This was a retrospective study among preterm infants born in Hospital Universiti Sains Malaysia from September 2016 to August 2018. All premature infants with gestational age less than 32 weeks were included. Exclusion criteria included infants with ocular defects, major congenital abnormalities, hydrocephalus and infants who died before their final ROP status was available. Ethical approval was obtained from the Human Research Ethical Committee of the School of Medical Sciences, Universiti Sains Malaysia (USM/JEPeM/18090441). Parental consent was not required as the subjects were anonymized by the use of software-generated identification and the study only used data acquired from routine management of these infants. The conduct of the study was in accordance with the tenets of the Declaration of Helsinki.

According to the ROP guidelines of Malaysia, screening should be carried out for infants with either of the following: (1) Birth weight less than 1500 gram or (2) Gestational age less than 32 weeks or (3) Infants with an unstable clinical course who are at high risk as determined by the neonatologist or pediatrician.

All infants who fulfilled the inclusion criteria were screened. Infants less than 27 weeks gestational age were first screened at 31 weeks, while infants between 27 weeks and 32 weeks were first screened at 4 weeks after birth. Follow up screening of infants with ROP not requiring treatment was weekly, until the retina was fully vascularized. Follow up of infants with no ROP was two- weekly until the retina was fully vascularized. ROP requiring treatment was type 1 ROP, based on the Early Treatment Retinopathy of Prematurity study, as well as type 2 ROP with signs of progression.17

Retinal examination was performed after pupil dilation with guttate cyclopentolate 0.5% using binocular indirect ophthalmoscopy. Type of ROP was recorded using the International Classification of Retinopathy of Prematurity.18 Weight was measured using a standardized electric weighing machine for infants.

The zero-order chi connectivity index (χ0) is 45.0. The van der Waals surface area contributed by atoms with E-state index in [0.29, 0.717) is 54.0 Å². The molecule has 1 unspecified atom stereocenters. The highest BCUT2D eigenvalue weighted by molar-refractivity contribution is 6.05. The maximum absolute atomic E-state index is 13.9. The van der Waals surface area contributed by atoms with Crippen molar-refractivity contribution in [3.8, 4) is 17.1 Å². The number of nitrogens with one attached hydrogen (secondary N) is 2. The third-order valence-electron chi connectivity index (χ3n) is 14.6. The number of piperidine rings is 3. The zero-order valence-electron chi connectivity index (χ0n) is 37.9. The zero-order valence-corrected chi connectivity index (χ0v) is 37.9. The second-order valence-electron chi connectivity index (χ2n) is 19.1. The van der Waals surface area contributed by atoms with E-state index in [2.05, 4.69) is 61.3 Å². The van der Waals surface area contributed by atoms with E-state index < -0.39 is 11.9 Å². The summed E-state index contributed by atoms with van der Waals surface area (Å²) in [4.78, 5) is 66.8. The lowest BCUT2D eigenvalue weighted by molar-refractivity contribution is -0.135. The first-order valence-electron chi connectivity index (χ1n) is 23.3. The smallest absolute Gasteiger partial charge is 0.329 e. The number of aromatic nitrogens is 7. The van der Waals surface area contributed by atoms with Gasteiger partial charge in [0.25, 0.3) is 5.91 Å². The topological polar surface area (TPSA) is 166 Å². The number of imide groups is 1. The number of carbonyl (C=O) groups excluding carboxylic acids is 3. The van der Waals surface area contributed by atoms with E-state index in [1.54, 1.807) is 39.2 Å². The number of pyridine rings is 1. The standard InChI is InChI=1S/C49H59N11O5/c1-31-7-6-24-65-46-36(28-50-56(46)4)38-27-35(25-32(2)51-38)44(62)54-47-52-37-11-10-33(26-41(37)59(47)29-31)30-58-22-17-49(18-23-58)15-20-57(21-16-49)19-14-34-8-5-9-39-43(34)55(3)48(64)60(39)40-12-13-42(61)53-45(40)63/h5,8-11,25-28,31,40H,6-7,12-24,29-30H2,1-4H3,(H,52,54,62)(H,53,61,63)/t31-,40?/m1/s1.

The access to the website (https://winrop.com) was obtained from the WINROP programmer. Data entered were date of birth, gestational age, weekly weight gain and final ROP examination outcome. To maintain the anonymity of participants, no names were used. The WINROP software would signal an alarm during the course of monitoring if an infant was at high risk of developing ROP requiring treatment.

Descriptive statistics were analysed using Statistical Package for Social Sciences for Windows version 24 (Chicago IL, USA). The sensitivity, specificity, positive and negative predictive value of this algorithm were calculated based on the alarm status in WINROP.

Results

Ninety-six premature infants who fulfilled the inclusion criteria were included in this study, four of whom were excluded due to premature deaths and hydrocephalus. No infants above 32 weeks were included. An alarm was detected in 67 infants (72.8%). There was a total of 53 infants (57.7%) with no ROP. Fifteen infants (16.3%) developed stage 1 ROP, ten (10.8%) developed stage 2 ROP and 14 infants (15.2%) developed stage 3 ROP. Of those who developed ROP, 21 infants required treatment (53.8%); among them, 14 (35.9%) were type 1 ROP and 7 (17.9%) were type 2 ROP with early signs of progression. A total of 18 infants (46.2%) experienced spontaneous regression of their condition. No infant had an aggressive posterior ROP.